Officials trying to trap black bear on Sanibel
Since late June, when a motion-activated camera captured several images of a Florida black bear roaming through the Bailey Tract, a 100-acre freshwater satellite parcel of the J.N. “Ding” Darling National Wildlife Refuge, Tara Wertz has been accumulating and tracking the bear’s activities reported by residents and island visitors.
According to Wertz, lead biologist at the refuge, approximately 15 individual sightings of the bear – estimated to be a year and a half old and weighing between 40 and 60 pounds – have been logged during the past month, including an incident in which several bee hives were reportedly damaged by the bear early last week.
On Wednesday morning, the City of Sanibel issued an e-mail alert regarding the incident, which was reported to the Florida Fish & Wildlife Conservation Commission (FWC) by a private citizen. The FWCC then contacted the refuge to request permission to set up a live trap for the nuisance bear.
“The decision was made jointly by the FWC, the refuge and the city,” said Wertz. “Trapping the bear is probably the best decision right now.”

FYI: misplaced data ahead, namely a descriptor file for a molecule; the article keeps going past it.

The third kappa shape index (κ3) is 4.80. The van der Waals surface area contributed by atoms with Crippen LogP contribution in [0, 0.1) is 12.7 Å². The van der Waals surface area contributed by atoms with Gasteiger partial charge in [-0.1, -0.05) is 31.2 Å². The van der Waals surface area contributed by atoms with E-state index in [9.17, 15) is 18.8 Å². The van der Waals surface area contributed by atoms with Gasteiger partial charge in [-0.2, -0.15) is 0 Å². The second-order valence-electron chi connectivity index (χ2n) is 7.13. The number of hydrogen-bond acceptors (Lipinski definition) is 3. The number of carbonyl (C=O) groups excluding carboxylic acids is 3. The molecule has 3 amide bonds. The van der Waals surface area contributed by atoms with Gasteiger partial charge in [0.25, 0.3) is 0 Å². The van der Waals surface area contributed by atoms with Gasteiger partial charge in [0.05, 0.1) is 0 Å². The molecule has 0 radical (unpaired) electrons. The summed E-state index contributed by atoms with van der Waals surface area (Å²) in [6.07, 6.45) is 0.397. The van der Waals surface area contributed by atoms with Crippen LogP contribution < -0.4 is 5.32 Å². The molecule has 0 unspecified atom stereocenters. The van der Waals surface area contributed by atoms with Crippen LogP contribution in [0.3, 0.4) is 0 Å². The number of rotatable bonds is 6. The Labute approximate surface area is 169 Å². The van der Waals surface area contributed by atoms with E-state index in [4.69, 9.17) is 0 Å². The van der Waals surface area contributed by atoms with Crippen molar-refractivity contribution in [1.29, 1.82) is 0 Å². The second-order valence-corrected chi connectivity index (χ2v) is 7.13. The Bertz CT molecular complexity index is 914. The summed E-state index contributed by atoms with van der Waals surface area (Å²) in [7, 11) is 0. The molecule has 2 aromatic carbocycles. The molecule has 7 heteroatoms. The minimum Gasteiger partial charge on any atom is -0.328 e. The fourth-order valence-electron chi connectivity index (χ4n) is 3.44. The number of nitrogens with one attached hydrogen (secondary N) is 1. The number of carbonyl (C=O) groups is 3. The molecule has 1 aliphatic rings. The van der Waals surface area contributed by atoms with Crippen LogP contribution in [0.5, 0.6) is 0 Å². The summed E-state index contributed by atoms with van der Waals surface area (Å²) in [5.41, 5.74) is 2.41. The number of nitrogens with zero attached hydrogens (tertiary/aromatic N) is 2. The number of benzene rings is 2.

Only July 28, a “live” culvert trap – which will not harm the bear – was set on SCCF-owned property, in the area where the bear has been frequently reported. If the bear is not caught by the end of the day on Aug. 4, the trap will be removed.
“We are checking the trap three times each day – morning, noon and night,” noted Wertz. “Since it’s been so hot out, we don’t want the bear to be put in harm’s way and be exposed to that heat for too long.”
If the bear is not caught by Thursday, the trap will be removed. Officials will continue to monitor reported sightings of the bear before determining where the trap will be relocated in the future.
“We want this to be a good outcome for all involved,” Wertz added.
Residents and visitors are advised take precautionary measures to keep all food and garbage secured and stored inside, if possible.
Black bears are native to Florida and are protected under state law. Dwindling populations in Florida have caused this subspecies to be listed as “threatened” under the Florida Endangered and Threatened Species Statute. It is illegal to approach or harass this animal. The FWC is working with the U.S. Fish & Wildlife Service and the City of Sanibel to trap and relocate the bear.
The FWC is the responsible agency for managing Florida black bears and has the authority to relocate nuisance bears. The area where the bear will be located will be determined by the FWC.
Please report any sightings of the bear to Tara Wertz at the J.N. “Ding” Darling NWR by calling 472-1100, extension 231.